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Did Minimal Consciousness Drive the Cambrian Explosion?

Denyse O'Leary
Photo: Fossil of Opabinia regalis, a Cambrian animal, by Jstuby at English Wikipedia, Public domain, via Wikimedia Commons

Eva Jablonka is “one of the world’s foremost experts in epigenetic inheritance and evolution” but she has also had a longstanding interest in consciousness studies. She was author, with Marion J. Lamb, of Evolution in Four Dimensions: Genetic, Epigenetic, Behavioral, and Symbolic Variation in the History of Life (MIT Press 2006/rev. 2014). 

She and neurobiologist Simona Ginsberg, along with illustrator Anna Zeligowski, offer a new approach to the origin of consciousness in an essay at IAI.TV — one with an interesting departure from many approaches to consciousness.

Taking their inspiration from Hungarian chemist Tibor Gánti (1933–2009), who posited a chemoton — the minimal life form or protocell — as the origin of life, they first attempt to define minimal consciousness, listing many requirements.

A minimal life form must show the ability to learn but it must also be a “subject of experience.” After all, as Ginsberg et al. point out, the MuZero algorithm can beat humans at any number of games but it is “as conscious as your washing machine.” They argue that “The evolution of learning drove the evolution of consciousness and the cognitive architecture of complex learning in living organisms constitutes basic consciousness.”

A Mechanism of Consciousness

Where their approach differs from many is that they do not try to identify a mechanism of consciousness. In fact, they write,

The next step we took was search for an evolutionary transition marker that requires that all the characteristics we listed are in place. We looked at genes, proteins, anatomical brain regions and neurophysiological processes, but none of the many possibilities we examined entailed all the characteristic of consciousness.

SIMONA GINSBERG, EVA JABLONKA, AND ANNA ZELIGOWSKI, “THE ORIGIN OF CONSCIOUSNESS: IDENTIFYING THE EVOLUTIONARY MARKERS OF WHEN CONSCIOUSNESS EXPLODED” AT IAI.TV (AUGUST 20, 2021)

They are looking, rather, for transition markers between one stage of consciousness and the next, in terms of actual behavior. They settled on the concept of unlimited associative learning (UAL). That’s an interesting shift in emphasis if we recall a 1998 science wager between two big names in consciousness studies:

TWENTY years ago this week [1998], two young men sat in a smoky bar in Bremen, northern Germany. Neuroscientist Christof Koch and philosopher David Chalmers had spent the day lecturing at a conference about consciousness, and they still had more to say. After a few drinks, Koch suggested a wager. He bet a case of fine wine that within the next 25 years someone would discover a specific signature of consciousness in the brain. Chalmers said it wouldn’t happen, and bet against.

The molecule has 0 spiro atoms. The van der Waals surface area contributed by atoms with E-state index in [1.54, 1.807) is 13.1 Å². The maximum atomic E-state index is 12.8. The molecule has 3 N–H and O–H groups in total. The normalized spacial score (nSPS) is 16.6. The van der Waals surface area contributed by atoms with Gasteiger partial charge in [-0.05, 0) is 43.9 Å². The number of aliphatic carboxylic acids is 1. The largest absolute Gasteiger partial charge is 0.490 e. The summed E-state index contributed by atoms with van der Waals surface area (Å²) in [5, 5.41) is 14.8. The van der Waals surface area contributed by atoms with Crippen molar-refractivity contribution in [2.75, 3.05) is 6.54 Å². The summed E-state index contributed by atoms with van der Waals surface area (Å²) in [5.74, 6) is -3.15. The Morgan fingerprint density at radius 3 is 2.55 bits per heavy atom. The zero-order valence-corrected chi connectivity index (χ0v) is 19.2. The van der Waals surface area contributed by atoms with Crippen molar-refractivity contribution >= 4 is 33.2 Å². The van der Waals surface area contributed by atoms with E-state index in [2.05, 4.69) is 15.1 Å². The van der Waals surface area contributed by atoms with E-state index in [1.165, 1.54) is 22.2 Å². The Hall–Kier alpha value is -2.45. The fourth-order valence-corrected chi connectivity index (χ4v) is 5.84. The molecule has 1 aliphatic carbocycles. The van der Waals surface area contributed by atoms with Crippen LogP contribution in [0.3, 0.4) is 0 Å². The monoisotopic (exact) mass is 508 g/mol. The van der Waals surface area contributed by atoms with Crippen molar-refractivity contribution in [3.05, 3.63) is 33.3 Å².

PER SNAPRUD, “CONSCIOUSNESS: HOW WE’RE SOLVING A MYSTERY BIGGER THAN OUR MINDS” AT NEW SCIENTIST (JUNE 20, 2018)

Well, the wager has only two years to run now and, barring a sudden, dramatic discovery, it looks as though consciousness may not be a “specific signature” at all. 

A Reason for Doubt

One reason for doubt about such a signature is provided by Ginsberg’s team’s findings: Were a physical “signature” the explanation of consciousness, we might expect to find that consciousness follows simple rules of heredity. But when the team tried to determine, from behavior, which life forms over evolutionary time have demonstrated at least minimal consciousness, they found,

Our survey of the vast (yet very patchy) learning literature of the last 100 years revealed no evidence of UAL [unlimited associative learning] in most animal groups, including medusa, flat worms and slugs. It has, so far, been found only in three groups: most of the vertebrates (fish, amphibians, reptiles, birds and mammals), some of the arthropods (e.g., crabs, bees, crickets, cockroaches) and some mollusks (the cephalopod – squid, cuttlefish and octopus).. We discovered that although the brains of these animals are anatomically very different, they have similar functional units that generate models of the world, the body, and prospective actions, a memory system that can store composite representations, and an integrating and flexible system that evaluates and updates them. This cognitive architecture gives us a clue to the function of consciousness: it enables the organism to make context-dependent decisions that are based on its subjectively-experienced perceptions and motivations.

SIMONA GINSBERG, EVA JABLONKA, AND ANNA ZELIGOWSKI, “THE ORIGIN OF CONSCIOUSNESS: IDENTIFYING THE EVOLUTIONARY MARKERS OF WHEN CONSCIOUSNESS EXPLODED” AT IAI.TV (AUGUST 20, 2021)

If the life forms’ brains are anatomically very different, it makes more sense to track consciousness by evidence from behavior, as the researchers are doing, than by the long-sought evidence from anatomy. But that entails decoupling consciousness from a specific physical structure. That’s a different direction from the 1998 wager.

Ginsberg’s team argues for the Cambrian explosion as the first evidence for minimal consciousness.

Read the rest at Mind Matters News, published by Discovery Institute’s Walter Bradley Center for Natural and Artificial Intelligence.